And I’m losing both the energy and the resolve to fight it.

I am not persevering. I am not persisting. I am not continuing steadfastly.

I’m at a standstill. Crumpled in exhaustion while the world goes on.

Maybe I’m just filled with the cynicism of Dilbert.

But I’m having a hard time believing that scripture verse out of Romans.

Because I don’t feel that anything of value is building in me through all of this. No perseverance. No character. No hope.

I simply feel worn.

Like an over-used shirt or a child’s poorly cared-for teddy bear. Days and years of use, of dragging, of friction have thinned the fabric, frayed the edges, worn some spots clear through.

I am threadbare.

And maybe, despite the fact that the verse keeps coming to mind, maybe I’m reading it wrong. Maybe it wasn’t meant to apply to my type of situation. I don’t know.

I’m frankly too tired to find out.

I just know that I’m not seeing it happen that way.

I am wearing. Not building.

I go back and read the verse.

Read that section.

Part of my brain acknowledges the truth in it.

That there is beauty there.

But it is fleeting.

And I look around about me. And I try to think if anything is still solid. Still steadfast. Still resolved.

And there is this:

God is real. God is good. There is grace. Heaven holds healing for me even if earth does not.

You will never convince me to disbelieve those things.

But right now? Right now I’m done.

I’m ready for Jesus to return or call me home.

I am worn.

I am threadbare.

My mind went again – only somewhat unwillingly – to all that I’ve lost (in full or in part) over recent years and things that I miss since my health has been on this continual, gradual decline of a roller coaster. How long has it been since I’ve mimed? Or danced? Or even signed? How long since my last tea attended? Even longer since my last tea hosted… I can’t remember the last time I worked on my book. My weeks to teach have been more miss than hit. I rarely go out, rarely socialize and have missed too many Sundays at church to count…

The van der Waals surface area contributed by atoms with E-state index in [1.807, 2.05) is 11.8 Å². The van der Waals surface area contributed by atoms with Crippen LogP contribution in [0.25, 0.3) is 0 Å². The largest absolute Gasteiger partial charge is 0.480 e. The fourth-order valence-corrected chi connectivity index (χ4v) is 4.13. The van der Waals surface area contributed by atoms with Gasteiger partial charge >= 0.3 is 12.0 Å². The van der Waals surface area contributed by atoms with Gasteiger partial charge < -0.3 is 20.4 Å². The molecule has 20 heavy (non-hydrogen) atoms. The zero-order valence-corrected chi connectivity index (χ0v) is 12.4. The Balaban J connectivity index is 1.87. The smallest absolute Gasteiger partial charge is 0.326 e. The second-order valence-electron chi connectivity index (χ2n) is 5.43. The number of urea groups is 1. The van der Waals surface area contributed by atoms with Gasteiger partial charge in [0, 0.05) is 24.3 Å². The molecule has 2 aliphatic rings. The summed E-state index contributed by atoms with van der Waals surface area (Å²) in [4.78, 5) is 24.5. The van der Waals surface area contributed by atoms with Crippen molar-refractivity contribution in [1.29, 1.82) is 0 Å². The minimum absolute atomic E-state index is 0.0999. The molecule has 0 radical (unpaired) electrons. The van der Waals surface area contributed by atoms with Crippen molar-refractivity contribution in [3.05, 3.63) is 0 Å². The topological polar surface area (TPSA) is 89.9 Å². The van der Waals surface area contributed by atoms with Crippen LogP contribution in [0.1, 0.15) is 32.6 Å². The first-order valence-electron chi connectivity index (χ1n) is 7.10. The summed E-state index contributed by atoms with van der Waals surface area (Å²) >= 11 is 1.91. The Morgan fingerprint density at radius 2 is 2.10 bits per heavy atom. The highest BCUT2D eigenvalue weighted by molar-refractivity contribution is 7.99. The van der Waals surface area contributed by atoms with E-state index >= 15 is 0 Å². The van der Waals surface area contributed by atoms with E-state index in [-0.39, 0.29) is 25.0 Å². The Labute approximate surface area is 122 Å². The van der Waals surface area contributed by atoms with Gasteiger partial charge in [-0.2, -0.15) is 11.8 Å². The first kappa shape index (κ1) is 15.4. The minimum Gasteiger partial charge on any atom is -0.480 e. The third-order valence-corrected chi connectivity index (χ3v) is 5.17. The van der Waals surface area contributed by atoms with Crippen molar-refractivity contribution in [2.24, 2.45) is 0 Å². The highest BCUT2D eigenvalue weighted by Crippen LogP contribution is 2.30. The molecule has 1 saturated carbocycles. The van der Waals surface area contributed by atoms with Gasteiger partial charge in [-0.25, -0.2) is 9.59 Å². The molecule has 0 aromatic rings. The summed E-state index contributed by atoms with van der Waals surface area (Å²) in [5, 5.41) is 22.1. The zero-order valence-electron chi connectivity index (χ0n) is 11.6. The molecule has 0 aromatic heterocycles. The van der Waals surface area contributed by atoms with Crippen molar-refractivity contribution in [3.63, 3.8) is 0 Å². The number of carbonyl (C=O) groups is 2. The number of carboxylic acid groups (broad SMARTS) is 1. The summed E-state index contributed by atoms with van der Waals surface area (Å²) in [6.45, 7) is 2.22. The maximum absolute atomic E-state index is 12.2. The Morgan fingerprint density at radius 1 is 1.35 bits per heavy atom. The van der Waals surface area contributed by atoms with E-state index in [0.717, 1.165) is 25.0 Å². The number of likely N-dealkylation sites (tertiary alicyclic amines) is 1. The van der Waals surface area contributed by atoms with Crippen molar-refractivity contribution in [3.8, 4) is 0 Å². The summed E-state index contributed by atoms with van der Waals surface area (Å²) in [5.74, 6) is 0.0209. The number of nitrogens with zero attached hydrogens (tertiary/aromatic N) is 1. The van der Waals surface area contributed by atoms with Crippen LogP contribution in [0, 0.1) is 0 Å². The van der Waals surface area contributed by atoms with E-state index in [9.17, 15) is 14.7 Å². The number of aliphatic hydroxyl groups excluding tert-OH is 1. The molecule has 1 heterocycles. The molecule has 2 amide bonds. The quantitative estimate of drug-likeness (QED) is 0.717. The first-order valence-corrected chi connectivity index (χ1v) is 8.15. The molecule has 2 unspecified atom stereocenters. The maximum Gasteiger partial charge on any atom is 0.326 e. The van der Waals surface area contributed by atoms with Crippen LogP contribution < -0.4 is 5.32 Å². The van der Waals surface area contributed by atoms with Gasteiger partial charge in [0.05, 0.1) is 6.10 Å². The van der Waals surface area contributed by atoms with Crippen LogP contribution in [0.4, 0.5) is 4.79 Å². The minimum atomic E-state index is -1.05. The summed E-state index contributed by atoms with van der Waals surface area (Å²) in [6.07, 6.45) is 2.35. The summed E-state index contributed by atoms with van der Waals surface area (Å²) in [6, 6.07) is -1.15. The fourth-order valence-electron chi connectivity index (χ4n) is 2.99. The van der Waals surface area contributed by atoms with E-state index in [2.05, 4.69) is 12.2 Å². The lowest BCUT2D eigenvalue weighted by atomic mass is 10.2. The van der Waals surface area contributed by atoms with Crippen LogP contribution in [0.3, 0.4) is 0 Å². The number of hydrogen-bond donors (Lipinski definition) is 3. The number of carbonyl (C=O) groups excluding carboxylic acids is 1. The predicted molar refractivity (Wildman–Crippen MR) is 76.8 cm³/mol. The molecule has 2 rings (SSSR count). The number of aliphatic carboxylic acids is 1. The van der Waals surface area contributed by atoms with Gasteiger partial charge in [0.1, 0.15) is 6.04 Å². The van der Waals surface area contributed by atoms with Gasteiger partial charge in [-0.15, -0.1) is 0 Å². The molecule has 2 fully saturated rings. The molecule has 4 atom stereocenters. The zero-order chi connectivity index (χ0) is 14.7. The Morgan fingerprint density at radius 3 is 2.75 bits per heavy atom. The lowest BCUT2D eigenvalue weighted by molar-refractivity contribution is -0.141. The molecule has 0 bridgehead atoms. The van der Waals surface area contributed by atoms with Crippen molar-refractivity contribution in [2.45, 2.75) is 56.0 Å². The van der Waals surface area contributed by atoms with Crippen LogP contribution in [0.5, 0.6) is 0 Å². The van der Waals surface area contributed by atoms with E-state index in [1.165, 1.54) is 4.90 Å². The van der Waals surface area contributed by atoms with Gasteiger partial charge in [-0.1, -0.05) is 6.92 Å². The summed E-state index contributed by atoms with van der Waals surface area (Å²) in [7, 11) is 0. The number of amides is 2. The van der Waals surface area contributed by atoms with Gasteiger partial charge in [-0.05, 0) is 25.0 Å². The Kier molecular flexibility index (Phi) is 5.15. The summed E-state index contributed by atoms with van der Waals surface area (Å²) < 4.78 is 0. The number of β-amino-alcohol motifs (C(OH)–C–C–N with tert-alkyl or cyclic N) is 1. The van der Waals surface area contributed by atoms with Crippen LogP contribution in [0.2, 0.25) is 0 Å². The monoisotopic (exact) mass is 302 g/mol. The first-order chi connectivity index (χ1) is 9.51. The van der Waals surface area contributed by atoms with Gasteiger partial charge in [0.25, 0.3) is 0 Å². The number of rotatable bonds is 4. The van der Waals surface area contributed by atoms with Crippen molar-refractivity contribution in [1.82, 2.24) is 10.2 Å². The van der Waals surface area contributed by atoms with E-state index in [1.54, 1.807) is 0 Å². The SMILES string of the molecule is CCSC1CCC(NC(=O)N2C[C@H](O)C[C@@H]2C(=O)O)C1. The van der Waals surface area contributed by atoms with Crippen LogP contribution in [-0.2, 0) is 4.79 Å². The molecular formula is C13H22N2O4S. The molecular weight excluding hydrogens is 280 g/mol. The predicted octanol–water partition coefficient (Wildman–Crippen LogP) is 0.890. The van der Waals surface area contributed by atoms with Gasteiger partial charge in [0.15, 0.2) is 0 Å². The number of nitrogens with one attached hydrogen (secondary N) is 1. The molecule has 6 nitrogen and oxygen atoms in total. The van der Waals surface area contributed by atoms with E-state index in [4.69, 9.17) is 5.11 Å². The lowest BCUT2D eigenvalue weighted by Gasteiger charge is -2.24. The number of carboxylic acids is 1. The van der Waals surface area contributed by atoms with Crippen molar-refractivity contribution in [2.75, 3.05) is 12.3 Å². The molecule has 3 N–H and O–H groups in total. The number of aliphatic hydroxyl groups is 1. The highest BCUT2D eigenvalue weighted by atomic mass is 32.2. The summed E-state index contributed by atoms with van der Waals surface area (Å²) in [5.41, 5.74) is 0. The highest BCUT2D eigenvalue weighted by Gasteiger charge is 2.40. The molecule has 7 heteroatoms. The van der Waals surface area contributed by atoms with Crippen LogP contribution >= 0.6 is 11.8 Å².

But a new train of thought stopped me in my tracks:

“What a minute. What about all those times you read scripture, sang songs or prayed prayers of sacrifice and surrendering? How many times have you told God He could have it all? Did you mean those?”

“Of course I meant those! Every time I spoke or sang those words. I’ve been paying attention for years now to what I sing and pray. I didn’t do it blindly. I meant it.”


“But I thought the mime thing… and then the tea thing… and some of these other things were things God gave to me. Things God wanted me to do! Directions God wanted me to go! Why would He put a passion or a dream or a goal or a direction into my heart and mind and then take it away? Or ask me to sacrifice or surrender it?

“You mean like God fulfilled a promise [and really the seed of a future promise] to Abraham by giving him Isaac and then asked him to give Isaac up?” 

“Um…. yeah.”

That hit me. Hard.

And the thing is, I don’t think I should count on a ram in the bush. I don’t think I should surrender or sacrifice these things expecting to get them back. For that would only be a nominal surrender, not a true sacrifice.

I don’t think the scripture story is meant to satiate us that if we sacrifice to God what He gave to us, then we’ll always get it back or get it back just as it was. Though I’ve heard folks talk that way.

It’s also really popular to bring up how Abraham tells his servants that he and Isaac will go up the mountain and sacrifice and then “we” will come back to you.

We point to that to show his faith in God.

And Abraham really did have faith in God. His words and actions show his trust and obedience to the One who was his God and Lord.

The problem is that we know the story. It’s easy for us to read into it that Abraham trusted God to somehow save or bring back Isaac – his exact 12-year-old Isaac.

But Abraham didn’t know the story.

And he didn’t know about the plagues on Egypt that displayed God’s mighty power. He didn’t know about the parting of the waters, food in the wilderness, water from rocks, cloud by day, fire by night, sun standing still, crashing Jericho walls, axeheads floating, oil and fishes and loaves multiplying, blind seeing, deaf hearing, lame walking, lepers being cleansed and the dead being raised…

That would all happen generations and centuries after this faith-father was long gone.

As far as I can tell, the only thing Abraham knew and had experienced was God’s faithfulness thus far.

In keeping him safe.
In bringing him to a land that wasn’t even his yet.
In fulfilling the promise of a son.

He had tasted God’s faithfulness.
Even when he was faulty.

And now he was asked to obey.

He had a choice.

He could choose to sacrifice or to refuse and hold tightly.